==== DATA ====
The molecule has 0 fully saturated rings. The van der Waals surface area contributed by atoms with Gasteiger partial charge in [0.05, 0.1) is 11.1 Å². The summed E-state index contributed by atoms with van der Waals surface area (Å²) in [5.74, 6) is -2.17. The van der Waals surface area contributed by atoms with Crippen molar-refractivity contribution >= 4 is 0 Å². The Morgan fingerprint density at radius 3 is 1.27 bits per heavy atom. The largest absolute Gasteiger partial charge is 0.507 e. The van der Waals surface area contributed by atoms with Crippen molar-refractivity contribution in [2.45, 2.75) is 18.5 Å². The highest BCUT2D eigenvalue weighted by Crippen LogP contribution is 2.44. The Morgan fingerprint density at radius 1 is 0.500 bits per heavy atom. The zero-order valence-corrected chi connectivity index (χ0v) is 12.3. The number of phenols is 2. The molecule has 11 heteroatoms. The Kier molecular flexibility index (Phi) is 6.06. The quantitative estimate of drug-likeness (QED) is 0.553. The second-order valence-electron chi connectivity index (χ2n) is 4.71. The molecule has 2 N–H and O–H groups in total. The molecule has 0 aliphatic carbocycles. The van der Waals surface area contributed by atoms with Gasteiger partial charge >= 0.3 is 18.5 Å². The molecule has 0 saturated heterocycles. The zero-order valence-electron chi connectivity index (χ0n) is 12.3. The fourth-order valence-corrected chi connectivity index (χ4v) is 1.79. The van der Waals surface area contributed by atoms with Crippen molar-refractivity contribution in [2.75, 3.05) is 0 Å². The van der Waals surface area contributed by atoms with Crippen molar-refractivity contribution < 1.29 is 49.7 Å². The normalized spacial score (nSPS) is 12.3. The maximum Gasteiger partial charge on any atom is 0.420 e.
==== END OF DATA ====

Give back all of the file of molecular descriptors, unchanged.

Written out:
The molecule has 0 fully saturated rings. The van der Waals surface area contributed by atoms with Gasteiger partial charge in [0.05, 0.1) is 11.1 Å². The summed E-state index contributed by atoms with van der Waals surface area (Å²) in [5.74, 6) is -2.17. The van der Waals surface area contributed by atoms with Crippen molar-refractivity contribution >= 4 is 0 Å². The Morgan fingerprint density at radius 3 is 1.27 bits per heavy atom. The largest absolute Gasteiger partial charge is 0.507 e. The van der Waals surface area contributed by atoms with Crippen molar-refractivity contribution in [2.45, 2.75) is 18.5 Å². The highest BCUT2D eigenvalue weighted by Crippen LogP contribution is 2.44. The Morgan fingerprint density at radius 1 is 0.500 bits per heavy atom. The zero-order valence-corrected chi connectivity index (χ0v) is 12.3. The number of phenols is 2. The molecule has 11 heteroatoms. The Kier molecular flexibility index (Phi) is 6.06. The quantitative estimate of drug-likeness (QED) is 0.553. The second-order valence-electron chi connectivity index (χ2n) is 4.71. The molecule has 2 N–H and O–H groups in total. The molecule has 0 aliphatic carbocycles. The van der Waals surface area contributed by atoms with Gasteiger partial charge >= 0.3 is 18.5 Å². The molecule has 0 saturated heterocycles. The zero-order valence-electron chi connectivity index (χ0n) is 12.3. The fourth-order valence-corrected chi connectivity index (χ4v) is 1.79. The van der Waals surface area contributed by atoms with Crippen molar-refractivity contribution in [2.75, 3.05) is 0 Å². The van der Waals surface area contributed by atoms with Crippen molar-refractivity contribution < 1.29 is 49.7 Å². The normalized spacial score (nSPS) is 12.3. The maximum Gasteiger partial charge on any atom is 0.420 e.